My favorite episode then and now remains the exquisite "Life of Brian," the first episode that abandoned Angela's point-of-view for one of the other characters. Every minute of it rings painfully true and successfully intertwines the funny with the sad in ways the series often failed to do. It also had one of the best examples of the series producing lines that were so right yet still managed to surprise you. After messing up Brian's dance experience as well as her own, Angela asks Brian if he wants to dance and he replies, "Not with you." Ouch. I love it and she deserved it. When MSCL did moments like that, it was truly great as in the episode where Angela asks Sharon about whether to surrender her virginity, assuming Sharon still had hers only to have Sharon reply nonchalantly that she and her boyfriend had sex all the time. If only more of MSCL had more moments like that.

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Why do you make me say things that will hurt you? Why???

As you well know, MSCL was a slice of life I could never stomach. I never felt that its depiction of teenage life was particularly honest or authentic - in some respects, it was actually reductive and rather insulting (an entire classroom full of students, and none of them know what metamorphoses means?) I think the problem stemmed from the fact that the creators really didn't have much of an understanding of the particular world they were writing about; 10 minutes into the premiere, my college roommate remarked how the characters behaved and acted exactly like the characters on thirtysomething - not knowing that it was written by the same guys who wrote thirtysomething. I don't pretend that my high school experiece was typical in all respects, but I do remember it as a time of extreme emotional highs and lows (as opposed to just lows),plenty of stupid, crazy fun, and above all, furious, non-stop chatter. There were some quiet kids, sure, but most people were not speaking in monosyllable sentences punctuated by hour-long pauses; high school could be depressing, but it didn't sound like a Pinter play. Watching it, you were left with the feeling that this is what middle-aged boomers (a.k.a. the people writing the show) wanted to believe their teenagers were actually like - sad, damaged, and incapable of experiencing anything ressembling enjoyment. Parents often have a hard time coming to terms with the fact that the reason their teens are uncommunicative and shut them out has anything to do with what they're doing wrong; "it's not us - it's them." My parents were not the benign, bland eunuchs played by Irwin and Armstrong; they could be very controlling, ocasionally insensitive, and more often than not totally oblivious. That's everybody's parents. And I just wanted to do my own thing. Again, that's everybody. The perfect, wonderful, sweet-natured parents who escaped from thirtysomething and the sullen, unappreciative teens who don't understand them equation seemed very lopsided to me - but then, I was still a teen when the show came on. Years later, I still think it's represents a very one-sided, disisgenuous attitude.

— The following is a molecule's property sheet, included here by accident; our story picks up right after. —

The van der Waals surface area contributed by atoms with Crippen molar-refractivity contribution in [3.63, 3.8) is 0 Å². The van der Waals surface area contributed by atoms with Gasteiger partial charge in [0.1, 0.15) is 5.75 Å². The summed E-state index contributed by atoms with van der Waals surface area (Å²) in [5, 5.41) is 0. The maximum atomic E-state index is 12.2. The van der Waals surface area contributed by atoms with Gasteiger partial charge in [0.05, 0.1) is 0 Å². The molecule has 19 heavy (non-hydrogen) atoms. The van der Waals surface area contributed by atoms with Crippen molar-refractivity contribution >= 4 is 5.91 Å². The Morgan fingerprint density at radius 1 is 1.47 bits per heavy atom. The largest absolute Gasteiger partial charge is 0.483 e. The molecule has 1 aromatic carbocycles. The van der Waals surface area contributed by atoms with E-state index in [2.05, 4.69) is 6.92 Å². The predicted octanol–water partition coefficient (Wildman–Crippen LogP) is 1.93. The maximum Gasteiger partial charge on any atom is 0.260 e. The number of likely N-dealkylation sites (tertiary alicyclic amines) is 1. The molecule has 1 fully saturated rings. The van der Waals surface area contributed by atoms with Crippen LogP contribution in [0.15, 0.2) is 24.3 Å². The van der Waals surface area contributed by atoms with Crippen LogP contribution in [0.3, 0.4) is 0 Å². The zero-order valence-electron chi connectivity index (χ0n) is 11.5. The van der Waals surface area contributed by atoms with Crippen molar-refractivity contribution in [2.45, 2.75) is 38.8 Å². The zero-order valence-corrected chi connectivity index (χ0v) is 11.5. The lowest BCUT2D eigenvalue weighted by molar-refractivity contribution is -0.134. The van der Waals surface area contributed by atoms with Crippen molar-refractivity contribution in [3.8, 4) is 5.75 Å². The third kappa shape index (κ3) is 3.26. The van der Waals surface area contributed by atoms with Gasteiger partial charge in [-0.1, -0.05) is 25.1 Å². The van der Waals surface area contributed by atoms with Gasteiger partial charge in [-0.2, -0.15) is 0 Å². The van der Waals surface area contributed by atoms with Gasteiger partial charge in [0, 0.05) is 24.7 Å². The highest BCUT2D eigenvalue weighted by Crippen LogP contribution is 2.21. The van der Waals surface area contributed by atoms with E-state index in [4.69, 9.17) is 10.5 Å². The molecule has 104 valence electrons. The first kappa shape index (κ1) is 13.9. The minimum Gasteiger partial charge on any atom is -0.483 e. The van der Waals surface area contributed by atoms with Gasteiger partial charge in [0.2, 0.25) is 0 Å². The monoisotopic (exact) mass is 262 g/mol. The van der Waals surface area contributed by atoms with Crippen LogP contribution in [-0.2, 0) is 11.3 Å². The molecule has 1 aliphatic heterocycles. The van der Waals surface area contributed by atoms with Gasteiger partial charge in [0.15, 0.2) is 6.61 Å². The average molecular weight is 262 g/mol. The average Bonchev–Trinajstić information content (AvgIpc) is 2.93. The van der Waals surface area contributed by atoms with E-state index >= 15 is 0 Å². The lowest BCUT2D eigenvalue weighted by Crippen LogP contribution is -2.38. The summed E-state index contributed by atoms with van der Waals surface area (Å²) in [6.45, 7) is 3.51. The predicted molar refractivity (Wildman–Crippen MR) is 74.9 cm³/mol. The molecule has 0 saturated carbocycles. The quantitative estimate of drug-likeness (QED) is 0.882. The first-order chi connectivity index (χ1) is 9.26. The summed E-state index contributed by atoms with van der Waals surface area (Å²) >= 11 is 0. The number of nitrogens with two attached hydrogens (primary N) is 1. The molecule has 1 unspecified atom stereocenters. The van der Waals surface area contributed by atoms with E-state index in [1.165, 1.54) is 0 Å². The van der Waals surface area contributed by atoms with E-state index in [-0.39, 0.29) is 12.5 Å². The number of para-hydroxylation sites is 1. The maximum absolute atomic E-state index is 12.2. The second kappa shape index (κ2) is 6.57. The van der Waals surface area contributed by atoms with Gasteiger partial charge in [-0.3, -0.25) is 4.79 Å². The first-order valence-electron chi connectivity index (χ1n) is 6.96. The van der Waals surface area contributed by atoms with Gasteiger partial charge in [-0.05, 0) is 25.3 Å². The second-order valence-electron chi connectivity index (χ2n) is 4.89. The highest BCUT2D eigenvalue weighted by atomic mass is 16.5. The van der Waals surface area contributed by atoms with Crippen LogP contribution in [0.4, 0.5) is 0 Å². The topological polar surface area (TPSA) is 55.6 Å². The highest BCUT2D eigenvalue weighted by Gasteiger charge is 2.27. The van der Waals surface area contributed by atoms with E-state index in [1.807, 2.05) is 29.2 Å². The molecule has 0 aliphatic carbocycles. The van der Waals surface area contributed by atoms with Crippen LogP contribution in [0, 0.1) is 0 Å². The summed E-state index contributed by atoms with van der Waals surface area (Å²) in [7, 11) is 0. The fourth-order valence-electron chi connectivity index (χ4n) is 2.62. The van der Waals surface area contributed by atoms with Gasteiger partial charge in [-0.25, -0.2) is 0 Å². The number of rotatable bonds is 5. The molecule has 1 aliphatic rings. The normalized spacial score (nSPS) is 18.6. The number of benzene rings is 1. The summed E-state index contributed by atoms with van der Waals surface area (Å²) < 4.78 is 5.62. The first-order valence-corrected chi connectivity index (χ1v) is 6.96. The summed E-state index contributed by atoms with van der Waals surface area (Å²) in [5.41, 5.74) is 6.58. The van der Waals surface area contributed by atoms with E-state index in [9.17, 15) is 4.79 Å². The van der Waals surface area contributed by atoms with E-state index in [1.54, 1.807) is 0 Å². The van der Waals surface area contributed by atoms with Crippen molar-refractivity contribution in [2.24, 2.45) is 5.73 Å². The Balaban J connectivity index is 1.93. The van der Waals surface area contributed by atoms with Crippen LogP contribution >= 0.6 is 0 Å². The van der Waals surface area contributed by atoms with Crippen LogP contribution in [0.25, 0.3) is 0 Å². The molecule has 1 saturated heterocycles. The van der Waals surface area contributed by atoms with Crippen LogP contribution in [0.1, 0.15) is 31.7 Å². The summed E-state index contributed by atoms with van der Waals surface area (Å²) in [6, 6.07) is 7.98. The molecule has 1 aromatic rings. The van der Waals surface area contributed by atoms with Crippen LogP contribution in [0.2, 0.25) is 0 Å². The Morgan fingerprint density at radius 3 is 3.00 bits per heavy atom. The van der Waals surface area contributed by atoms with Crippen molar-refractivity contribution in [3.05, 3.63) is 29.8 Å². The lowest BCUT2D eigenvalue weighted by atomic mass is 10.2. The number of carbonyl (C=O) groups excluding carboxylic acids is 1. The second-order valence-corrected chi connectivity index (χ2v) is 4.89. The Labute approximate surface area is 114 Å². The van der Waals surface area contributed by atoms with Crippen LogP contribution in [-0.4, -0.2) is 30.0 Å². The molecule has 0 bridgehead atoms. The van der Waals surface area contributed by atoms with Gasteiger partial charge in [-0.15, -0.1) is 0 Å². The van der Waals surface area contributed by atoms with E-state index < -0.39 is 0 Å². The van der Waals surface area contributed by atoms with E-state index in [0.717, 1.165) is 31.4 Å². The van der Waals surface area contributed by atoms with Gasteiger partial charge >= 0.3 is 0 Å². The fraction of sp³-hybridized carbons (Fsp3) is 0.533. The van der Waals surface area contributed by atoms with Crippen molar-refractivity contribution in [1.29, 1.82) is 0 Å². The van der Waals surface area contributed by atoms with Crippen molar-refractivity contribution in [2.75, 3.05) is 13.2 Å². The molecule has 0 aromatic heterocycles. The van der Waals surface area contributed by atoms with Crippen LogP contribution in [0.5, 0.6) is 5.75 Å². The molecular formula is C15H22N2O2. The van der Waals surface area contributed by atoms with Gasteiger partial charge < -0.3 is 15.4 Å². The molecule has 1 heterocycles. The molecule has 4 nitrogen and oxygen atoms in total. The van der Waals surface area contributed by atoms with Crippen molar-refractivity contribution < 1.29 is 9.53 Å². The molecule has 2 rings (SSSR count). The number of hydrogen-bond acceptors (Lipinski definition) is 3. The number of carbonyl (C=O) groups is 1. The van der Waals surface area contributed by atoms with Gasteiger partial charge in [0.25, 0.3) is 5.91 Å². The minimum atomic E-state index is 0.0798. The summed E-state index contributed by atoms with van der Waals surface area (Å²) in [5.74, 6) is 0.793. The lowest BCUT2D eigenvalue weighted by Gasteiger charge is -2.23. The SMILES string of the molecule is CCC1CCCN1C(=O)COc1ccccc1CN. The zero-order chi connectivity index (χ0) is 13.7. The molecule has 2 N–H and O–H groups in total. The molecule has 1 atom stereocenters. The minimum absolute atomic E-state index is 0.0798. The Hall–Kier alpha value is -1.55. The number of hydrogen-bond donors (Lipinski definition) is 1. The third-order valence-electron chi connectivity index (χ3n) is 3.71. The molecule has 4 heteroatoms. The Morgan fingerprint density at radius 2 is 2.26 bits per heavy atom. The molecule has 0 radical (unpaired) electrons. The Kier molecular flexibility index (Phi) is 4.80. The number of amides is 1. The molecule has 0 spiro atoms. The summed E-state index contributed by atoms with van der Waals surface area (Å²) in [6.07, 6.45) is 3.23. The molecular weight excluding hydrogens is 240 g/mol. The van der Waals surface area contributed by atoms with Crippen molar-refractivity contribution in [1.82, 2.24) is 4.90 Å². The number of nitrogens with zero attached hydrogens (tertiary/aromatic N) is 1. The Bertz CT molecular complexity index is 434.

For her part, Danes seemed numb to the point that she was hardly there. We were supposed to identify with her because she was super-sensitive, but she had no personality to speak of, and cast a gloomy pall over eveything and everyone she came into contact with. She was a one-note, monochromatic character, and instead of being sympathetic was simply boring and depressing. If Angela sat down next to me in the cafeteria, not only would I not talk to her - I'd probably move to another table. As wonderfully humane as her instincts were, so I suspect would Lindsay Weir.